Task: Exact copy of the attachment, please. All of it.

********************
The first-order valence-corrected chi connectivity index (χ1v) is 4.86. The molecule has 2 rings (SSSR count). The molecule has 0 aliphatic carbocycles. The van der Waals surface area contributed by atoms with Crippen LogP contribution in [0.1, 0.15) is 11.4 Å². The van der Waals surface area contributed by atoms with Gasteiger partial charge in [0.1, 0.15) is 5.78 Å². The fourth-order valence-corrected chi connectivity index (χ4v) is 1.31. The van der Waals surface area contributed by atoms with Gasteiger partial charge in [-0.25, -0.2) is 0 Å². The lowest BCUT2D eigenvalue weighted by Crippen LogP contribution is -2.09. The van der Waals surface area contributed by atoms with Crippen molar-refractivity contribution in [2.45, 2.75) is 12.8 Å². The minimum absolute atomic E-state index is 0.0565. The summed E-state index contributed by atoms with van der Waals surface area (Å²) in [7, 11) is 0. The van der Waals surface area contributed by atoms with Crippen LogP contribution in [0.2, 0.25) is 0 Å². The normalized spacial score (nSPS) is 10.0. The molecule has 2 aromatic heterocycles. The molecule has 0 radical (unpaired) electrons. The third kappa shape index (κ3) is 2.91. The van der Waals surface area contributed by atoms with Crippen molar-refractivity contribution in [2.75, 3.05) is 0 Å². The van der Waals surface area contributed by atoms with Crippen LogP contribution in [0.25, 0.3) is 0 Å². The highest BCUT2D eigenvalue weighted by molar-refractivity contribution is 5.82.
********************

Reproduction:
The first-order valence-corrected chi connectivity index (χ1v) is 4.86. The molecule has 2 rings (SSSR count). The molecule has 0 aliphatic carbocycles. The van der Waals surface area contributed by atoms with Crippen LogP contribution in [0.1, 0.15) is 11.4 Å². The van der Waals surface area contributed by atoms with Gasteiger partial charge in [0.1, 0.15) is 5.78 Å². The fourth-order valence-corrected chi connectivity index (χ4v) is 1.31. The van der Waals surface area contributed by atoms with Gasteiger partial charge in [-0.25, -0.2) is 0 Å². The lowest BCUT2D eigenvalue weighted by Crippen LogP contribution is -2.09. The van der Waals surface area contributed by atoms with Crippen molar-refractivity contribution in [2.45, 2.75) is 12.8 Å². The minimum absolute atomic E-state index is 0.0565. The summed E-state index contributed by atoms with van der Waals surface area (Å²) in [7, 11) is 0. The van der Waals surface area contributed by atoms with Crippen LogP contribution in [0.2, 0.25) is 0 Å². The normalized spacial score (nSPS) is 10.0. The molecule has 2 aromatic heterocycles. The molecule has 0 radical (unpaired) electrons. The third kappa shape index (κ3) is 2.91. The van der Waals surface area contributed by atoms with Crippen molar-refractivity contribution in [2.75, 3.05) is 0 Å². The van der Waals surface area contributed by atoms with Crippen LogP contribution in [0.25, 0.3) is 0 Å². The highest BCUT2D eigenvalue weighted by molar-refractivity contribution is 5.82.